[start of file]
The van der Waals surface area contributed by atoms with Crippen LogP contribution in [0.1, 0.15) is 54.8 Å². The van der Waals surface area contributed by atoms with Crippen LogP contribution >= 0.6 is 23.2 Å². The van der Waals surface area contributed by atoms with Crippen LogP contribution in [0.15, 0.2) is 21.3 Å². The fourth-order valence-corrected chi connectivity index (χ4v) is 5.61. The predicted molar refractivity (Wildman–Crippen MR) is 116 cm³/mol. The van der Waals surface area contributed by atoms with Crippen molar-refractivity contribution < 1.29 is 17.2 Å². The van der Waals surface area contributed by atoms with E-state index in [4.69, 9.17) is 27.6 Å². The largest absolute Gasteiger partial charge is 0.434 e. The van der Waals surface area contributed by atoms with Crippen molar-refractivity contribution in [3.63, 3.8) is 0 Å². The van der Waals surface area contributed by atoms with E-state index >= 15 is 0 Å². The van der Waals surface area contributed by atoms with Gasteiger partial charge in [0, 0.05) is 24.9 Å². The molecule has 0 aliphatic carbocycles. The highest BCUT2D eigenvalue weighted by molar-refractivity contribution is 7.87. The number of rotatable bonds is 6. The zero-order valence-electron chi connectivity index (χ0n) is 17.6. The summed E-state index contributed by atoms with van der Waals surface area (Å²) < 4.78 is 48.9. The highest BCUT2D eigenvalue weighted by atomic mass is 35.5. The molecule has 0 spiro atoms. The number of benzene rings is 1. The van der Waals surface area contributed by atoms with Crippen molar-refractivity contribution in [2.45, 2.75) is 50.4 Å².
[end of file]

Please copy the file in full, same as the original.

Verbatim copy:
The van der Waals surface area contributed by atoms with Crippen LogP contribution in [0.1, 0.15) is 54.8 Å². The van der Waals surface area contributed by atoms with Crippen LogP contribution >= 0.6 is 23.2 Å². The van der Waals surface area contributed by atoms with Crippen LogP contribution in [0.15, 0.2) is 21.3 Å². The fourth-order valence-corrected chi connectivity index (χ4v) is 5.61. The predicted molar refractivity (Wildman–Crippen MR) is 116 cm³/mol. The van der Waals surface area contributed by atoms with Crippen molar-refractivity contribution < 1.29 is 17.2 Å². The van der Waals surface area contributed by atoms with E-state index in [4.69, 9.17) is 27.6 Å². The largest absolute Gasteiger partial charge is 0.434 e. The van der Waals surface area contributed by atoms with Crippen molar-refractivity contribution in [3.63, 3.8) is 0 Å². The van der Waals surface area contributed by atoms with E-state index >= 15 is 0 Å². The van der Waals surface area contributed by atoms with Gasteiger partial charge in [0, 0.05) is 24.9 Å². The molecule has 0 aliphatic carbocycles. The highest BCUT2D eigenvalue weighted by molar-refractivity contribution is 7.87. The number of rotatable bonds is 6. The zero-order valence-electron chi connectivity index (χ0n) is 17.6. The summed E-state index contributed by atoms with van der Waals surface area (Å²) < 4.78 is 48.9. The highest BCUT2D eigenvalue weighted by atomic mass is 35.5. The molecule has 0 spiro atoms. The number of benzene rings is 1. The van der Waals surface area contributed by atoms with Crippen molar-refractivity contribution in [2.45, 2.75) is 50.4 Å².